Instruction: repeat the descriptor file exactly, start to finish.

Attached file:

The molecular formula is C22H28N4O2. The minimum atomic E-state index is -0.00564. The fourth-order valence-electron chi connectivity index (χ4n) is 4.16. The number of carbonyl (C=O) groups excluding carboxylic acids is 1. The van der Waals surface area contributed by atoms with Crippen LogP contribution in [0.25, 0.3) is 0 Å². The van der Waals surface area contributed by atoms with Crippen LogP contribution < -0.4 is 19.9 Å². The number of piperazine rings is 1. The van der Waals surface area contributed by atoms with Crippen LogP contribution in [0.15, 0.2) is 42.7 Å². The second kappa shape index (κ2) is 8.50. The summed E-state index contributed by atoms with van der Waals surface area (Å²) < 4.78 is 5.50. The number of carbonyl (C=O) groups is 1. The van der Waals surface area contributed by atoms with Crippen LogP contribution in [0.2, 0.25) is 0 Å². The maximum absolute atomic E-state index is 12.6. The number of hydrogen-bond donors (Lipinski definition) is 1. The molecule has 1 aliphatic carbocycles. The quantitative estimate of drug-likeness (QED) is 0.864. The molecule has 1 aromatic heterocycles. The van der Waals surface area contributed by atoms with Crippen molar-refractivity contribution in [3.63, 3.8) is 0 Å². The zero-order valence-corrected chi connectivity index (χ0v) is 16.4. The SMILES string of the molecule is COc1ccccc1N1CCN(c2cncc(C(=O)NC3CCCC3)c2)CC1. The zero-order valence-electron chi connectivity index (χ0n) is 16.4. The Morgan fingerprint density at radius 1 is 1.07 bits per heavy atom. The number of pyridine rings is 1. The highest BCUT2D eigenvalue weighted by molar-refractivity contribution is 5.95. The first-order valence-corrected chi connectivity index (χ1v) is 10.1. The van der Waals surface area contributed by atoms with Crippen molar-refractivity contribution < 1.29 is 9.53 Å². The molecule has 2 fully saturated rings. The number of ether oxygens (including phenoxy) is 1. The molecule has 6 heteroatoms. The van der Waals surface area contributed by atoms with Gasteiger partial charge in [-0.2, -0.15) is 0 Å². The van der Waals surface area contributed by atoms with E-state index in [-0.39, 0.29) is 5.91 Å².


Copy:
The molecular formula is C22H28N4O2. The minimum atomic E-state index is -0.00564. The fourth-order valence-electron chi connectivity index (χ4n) is 4.16. The number of carbonyl (C=O) groups excluding carboxylic acids is 1. The van der Waals surface area contributed by atoms with Crippen LogP contribution in [0.25, 0.3) is 0 Å². The van der Waals surface area contributed by atoms with Crippen LogP contribution < -0.4 is 19.9 Å². The number of piperazine rings is 1. The van der Waals surface area contributed by atoms with Crippen LogP contribution in [0.15, 0.2) is 42.7 Å². The second kappa shape index (κ2) is 8.50. The summed E-state index contributed by atoms with van der Waals surface area (Å²) < 4.78 is 5.50. The number of carbonyl (C=O) groups is 1. The van der Waals surface area contributed by atoms with Crippen LogP contribution in [0.2, 0.25) is 0 Å². The maximum absolute atomic E-state index is 12.6. The number of hydrogen-bond donors (Lipinski definition) is 1. The molecule has 1 aliphatic carbocycles. The quantitative estimate of drug-likeness (QED) is 0.864. The molecule has 1 aromatic heterocycles. The van der Waals surface area contributed by atoms with Crippen molar-refractivity contribution in [3.63, 3.8) is 0 Å². The zero-order valence-corrected chi connectivity index (χ0v) is 16.4. The SMILES string of the molecule is COc1ccccc1N1CCN(c2cncc(C(=O)NC3CCCC3)c2)CC1. The zero-order valence-electron chi connectivity index (χ0n) is 16.4. The Morgan fingerprint density at radius 1 is 1.07 bits per heavy atom. The number of pyridine rings is 1. The highest BCUT2D eigenvalue weighted by molar-refractivity contribution is 5.95. The first-order valence-corrected chi connectivity index (χ1v) is 10.1. The van der Waals surface area contributed by atoms with Crippen molar-refractivity contribution < 1.29 is 9.53 Å². The molecule has 2 fully saturated rings. The number of ether oxygens (including phenoxy) is 1. The molecule has 6 heteroatoms. The van der Waals surface area contributed by atoms with Gasteiger partial charge in [-0.2, -0.15) is 0 Å². The van der Waals surface area contributed by atoms with E-state index in [-0.39, 0.29) is 5.91 Å².